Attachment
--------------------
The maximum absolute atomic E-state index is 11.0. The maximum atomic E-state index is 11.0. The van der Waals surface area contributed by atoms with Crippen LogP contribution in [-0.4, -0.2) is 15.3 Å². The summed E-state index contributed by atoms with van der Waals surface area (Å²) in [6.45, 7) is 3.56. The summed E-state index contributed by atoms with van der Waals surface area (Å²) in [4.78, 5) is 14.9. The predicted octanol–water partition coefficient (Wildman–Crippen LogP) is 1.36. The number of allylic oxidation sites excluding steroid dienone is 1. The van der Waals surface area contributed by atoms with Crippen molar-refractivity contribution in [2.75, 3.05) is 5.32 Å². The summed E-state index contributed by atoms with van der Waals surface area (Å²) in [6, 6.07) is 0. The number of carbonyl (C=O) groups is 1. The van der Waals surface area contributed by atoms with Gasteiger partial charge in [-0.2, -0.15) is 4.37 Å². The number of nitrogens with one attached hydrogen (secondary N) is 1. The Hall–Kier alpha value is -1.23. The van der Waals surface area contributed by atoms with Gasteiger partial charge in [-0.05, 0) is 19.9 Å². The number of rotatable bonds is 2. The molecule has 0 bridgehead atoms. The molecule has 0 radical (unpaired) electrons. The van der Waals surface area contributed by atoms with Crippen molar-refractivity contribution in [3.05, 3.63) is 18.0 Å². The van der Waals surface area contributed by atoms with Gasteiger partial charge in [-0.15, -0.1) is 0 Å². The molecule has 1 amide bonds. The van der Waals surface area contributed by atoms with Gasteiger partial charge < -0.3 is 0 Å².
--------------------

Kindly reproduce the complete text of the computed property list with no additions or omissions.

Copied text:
The maximum absolute atomic E-state index is 11.0. The maximum atomic E-state index is 11.0. The van der Waals surface area contributed by atoms with Crippen LogP contribution in [-0.4, -0.2) is 15.3 Å². The summed E-state index contributed by atoms with van der Waals surface area (Å²) in [6.45, 7) is 3.56. The summed E-state index contributed by atoms with van der Waals surface area (Å²) in [4.78, 5) is 14.9. The predicted octanol–water partition coefficient (Wildman–Crippen LogP) is 1.36. The number of allylic oxidation sites excluding steroid dienone is 1. The van der Waals surface area contributed by atoms with Crippen molar-refractivity contribution in [2.75, 3.05) is 5.32 Å². The summed E-state index contributed by atoms with van der Waals surface area (Å²) in [6, 6.07) is 0. The number of carbonyl (C=O) groups is 1. The van der Waals surface area contributed by atoms with Gasteiger partial charge in [-0.2, -0.15) is 4.37 Å². The number of nitrogens with one attached hydrogen (secondary N) is 1. The Hall–Kier alpha value is -1.23. The van der Waals surface area contributed by atoms with Gasteiger partial charge in [-0.05, 0) is 19.9 Å². The number of rotatable bonds is 2. The molecule has 0 bridgehead atoms. The molecule has 0 radical (unpaired) electrons. The van der Waals surface area contributed by atoms with Crippen molar-refractivity contribution in [3.05, 3.63) is 18.0 Å². The van der Waals surface area contributed by atoms with Gasteiger partial charge in [-0.15, -0.1) is 0 Å². The molecule has 1 amide bonds. The van der Waals surface area contributed by atoms with Gasteiger partial charge < -0.3 is 0 Å².